If the time is ripe, can such a party succeed?
Yes, says Dartmouth University public policy professor Charlie Wheelan. And he's put his money where his mouth is.
Wheelan founded the Centrist Party -- a third party meant to appeal to the political center rather than the extremes.
There's not a clear demarcation, he said, but there are trends "that would argue for a new party in middle," particularly among young voters, who are disenchanted with the two major parties.
"There are serious problems that need centrist problem-solving," he said.
One person who thinks the time is right for a third party is Ken Block, who went through a legal challenge and lots of hoops to make his Moderate Party a fixture on the Rhode Island ballot.
"It's beyond time," said Block, who is making his second run for governor. "What we know from the polls is that the electorate in general hates way Congress operates. Partisanship is not appreciated by the majority of people."
But while people "clearly" don't like politics as usual, "it's incredibly difficult to fix because there's a lot of legal infrastructure set up to keep the two parties prominent," Block said.
Enter the Centrist Party (www.thecentristmovement.org), which Wheelan says would initially work to win enough Senate seats so it can hold a balance of power and use that leverage to advocate a "pragmatic, problem-solving" agenda.
Wheelan has written "The Centrist Manifesto," which spells out the need for a new party, its agenda and a vision of its implementation.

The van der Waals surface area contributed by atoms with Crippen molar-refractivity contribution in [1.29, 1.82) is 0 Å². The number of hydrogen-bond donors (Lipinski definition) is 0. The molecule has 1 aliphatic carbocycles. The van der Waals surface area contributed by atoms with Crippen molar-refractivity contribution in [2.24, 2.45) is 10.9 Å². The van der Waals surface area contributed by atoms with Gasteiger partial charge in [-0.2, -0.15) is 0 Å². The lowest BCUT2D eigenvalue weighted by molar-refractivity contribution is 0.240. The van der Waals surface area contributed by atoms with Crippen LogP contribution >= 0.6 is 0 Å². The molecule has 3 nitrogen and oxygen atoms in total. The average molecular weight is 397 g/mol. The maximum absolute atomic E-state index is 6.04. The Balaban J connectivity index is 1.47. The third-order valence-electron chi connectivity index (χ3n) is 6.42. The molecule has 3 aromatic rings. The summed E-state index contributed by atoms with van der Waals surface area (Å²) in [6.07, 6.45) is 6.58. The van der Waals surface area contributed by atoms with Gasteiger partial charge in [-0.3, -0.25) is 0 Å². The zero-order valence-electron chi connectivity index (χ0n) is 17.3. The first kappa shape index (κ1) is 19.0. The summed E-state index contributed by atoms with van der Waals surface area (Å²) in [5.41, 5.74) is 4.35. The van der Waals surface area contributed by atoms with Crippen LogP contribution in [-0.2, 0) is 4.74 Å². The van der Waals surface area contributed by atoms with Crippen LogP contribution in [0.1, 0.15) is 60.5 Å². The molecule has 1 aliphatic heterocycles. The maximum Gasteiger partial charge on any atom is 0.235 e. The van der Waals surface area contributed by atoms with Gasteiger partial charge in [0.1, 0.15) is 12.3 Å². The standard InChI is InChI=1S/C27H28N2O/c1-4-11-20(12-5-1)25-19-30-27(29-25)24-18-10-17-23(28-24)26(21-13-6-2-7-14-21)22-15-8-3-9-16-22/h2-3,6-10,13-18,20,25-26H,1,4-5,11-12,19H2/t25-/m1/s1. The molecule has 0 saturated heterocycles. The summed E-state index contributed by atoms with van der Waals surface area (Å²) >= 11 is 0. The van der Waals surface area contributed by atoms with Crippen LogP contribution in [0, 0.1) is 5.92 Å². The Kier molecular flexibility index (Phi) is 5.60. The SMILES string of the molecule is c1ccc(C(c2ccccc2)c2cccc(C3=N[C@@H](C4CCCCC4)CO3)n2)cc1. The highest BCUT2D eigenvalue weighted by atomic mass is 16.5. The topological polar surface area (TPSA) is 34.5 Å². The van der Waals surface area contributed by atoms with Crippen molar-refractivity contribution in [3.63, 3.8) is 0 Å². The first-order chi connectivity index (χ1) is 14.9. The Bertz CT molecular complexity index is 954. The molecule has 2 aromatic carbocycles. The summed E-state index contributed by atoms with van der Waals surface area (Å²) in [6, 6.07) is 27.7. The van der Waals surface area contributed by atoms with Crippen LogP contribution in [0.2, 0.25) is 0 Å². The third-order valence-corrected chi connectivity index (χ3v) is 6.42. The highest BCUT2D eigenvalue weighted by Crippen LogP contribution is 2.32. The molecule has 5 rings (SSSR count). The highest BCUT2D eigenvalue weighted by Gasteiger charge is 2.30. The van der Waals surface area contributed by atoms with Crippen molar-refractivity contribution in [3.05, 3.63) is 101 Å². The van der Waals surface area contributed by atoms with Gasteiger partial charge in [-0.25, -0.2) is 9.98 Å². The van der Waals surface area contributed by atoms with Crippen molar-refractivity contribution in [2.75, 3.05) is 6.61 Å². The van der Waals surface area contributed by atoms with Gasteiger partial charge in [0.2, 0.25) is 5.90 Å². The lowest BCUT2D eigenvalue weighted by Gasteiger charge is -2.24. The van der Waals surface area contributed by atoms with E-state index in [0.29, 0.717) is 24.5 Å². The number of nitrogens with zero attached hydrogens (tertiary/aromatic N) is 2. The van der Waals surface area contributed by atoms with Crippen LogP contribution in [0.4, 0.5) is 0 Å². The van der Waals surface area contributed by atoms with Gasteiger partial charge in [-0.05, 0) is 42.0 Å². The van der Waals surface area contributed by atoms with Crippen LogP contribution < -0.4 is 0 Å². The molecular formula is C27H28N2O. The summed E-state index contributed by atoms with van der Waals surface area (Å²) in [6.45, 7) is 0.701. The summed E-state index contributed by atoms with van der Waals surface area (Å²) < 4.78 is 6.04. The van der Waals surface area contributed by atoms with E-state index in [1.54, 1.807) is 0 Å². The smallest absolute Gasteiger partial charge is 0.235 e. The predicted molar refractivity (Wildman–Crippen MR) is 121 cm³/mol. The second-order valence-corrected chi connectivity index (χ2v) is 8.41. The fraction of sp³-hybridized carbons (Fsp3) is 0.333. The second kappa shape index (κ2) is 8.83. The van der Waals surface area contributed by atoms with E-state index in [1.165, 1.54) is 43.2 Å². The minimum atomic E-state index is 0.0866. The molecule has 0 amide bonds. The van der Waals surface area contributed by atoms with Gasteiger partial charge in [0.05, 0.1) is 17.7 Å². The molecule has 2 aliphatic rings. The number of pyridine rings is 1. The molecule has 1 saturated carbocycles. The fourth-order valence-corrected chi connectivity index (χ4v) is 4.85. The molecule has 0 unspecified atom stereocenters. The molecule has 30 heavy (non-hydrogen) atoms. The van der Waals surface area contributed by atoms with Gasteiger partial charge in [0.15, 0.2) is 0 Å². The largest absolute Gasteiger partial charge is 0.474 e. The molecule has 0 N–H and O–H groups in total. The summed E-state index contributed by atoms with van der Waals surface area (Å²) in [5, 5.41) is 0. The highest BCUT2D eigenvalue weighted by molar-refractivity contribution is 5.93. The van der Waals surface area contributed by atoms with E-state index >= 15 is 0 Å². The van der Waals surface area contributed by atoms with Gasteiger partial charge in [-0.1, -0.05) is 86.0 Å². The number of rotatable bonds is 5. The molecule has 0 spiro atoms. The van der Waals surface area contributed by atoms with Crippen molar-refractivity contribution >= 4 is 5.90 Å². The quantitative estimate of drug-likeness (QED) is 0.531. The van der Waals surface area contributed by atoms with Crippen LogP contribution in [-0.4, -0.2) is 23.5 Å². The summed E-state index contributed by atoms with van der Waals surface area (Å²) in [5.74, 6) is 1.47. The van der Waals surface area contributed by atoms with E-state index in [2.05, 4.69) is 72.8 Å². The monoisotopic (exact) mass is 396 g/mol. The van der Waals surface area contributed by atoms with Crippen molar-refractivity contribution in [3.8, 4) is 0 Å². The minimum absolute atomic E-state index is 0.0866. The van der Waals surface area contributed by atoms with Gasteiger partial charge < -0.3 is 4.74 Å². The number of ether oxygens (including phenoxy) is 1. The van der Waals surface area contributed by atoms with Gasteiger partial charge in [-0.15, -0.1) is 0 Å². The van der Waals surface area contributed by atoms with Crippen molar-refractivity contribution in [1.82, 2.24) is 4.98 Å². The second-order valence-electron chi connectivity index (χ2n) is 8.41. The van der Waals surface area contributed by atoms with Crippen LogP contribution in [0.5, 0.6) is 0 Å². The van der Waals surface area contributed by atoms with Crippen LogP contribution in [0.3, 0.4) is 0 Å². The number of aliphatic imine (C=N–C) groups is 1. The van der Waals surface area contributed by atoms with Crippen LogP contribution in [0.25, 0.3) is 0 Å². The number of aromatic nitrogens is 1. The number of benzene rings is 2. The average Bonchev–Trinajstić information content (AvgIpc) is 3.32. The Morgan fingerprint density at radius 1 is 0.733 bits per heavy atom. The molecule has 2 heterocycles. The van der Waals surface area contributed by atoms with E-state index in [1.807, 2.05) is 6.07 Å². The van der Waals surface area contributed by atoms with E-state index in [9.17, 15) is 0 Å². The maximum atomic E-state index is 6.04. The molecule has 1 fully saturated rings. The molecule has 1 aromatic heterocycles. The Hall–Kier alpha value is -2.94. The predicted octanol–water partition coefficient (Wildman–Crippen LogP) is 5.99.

The Centrist agenda is moderately conservative on economic issues, favoring free trade, means-testing for entitlements and debt reduction a la Simpson-Bowles. Socially, it's more liberal, favoring a carbon tax, same-sex marriage, comprehensive immigration reform and campaign finance reform.
Wheelan argues Centrist Party candidates could win Senate seats with a plurality or in an instant runoff -- then, if the Senate is closely divided, a small bloc of Centrists could hold sway.
"This is the best approach I can envision," he said.
Neither party is particularly functional or coherent, he said, so there must be a better alternative.
"It's an audacious task," he said to think of trying to change from within the parties to draw them more to the center since they're mired in an "institutional status quo."
"But it's not crazy to think you could become [Supreme Court Justice] Anthony Kennedy of the Senate," Wheelan said of the swing-vote jurist on the U.S. Supreme Court.
"There's lots of groups ... doing something complementary," he said.
He has a three-prong approach: Create, build and grow a "big C" Centrist Party and draft candidates; act as an umbrella group for "small c" centrists and seek out institutional and electoral reforms that are likely to produce moderate candidates.
In fact, he said, the idea of having a centrist summit is being kicked around.
But even if six Centrist senators are elected, "you can't guarantee anything will happen in the House," he said.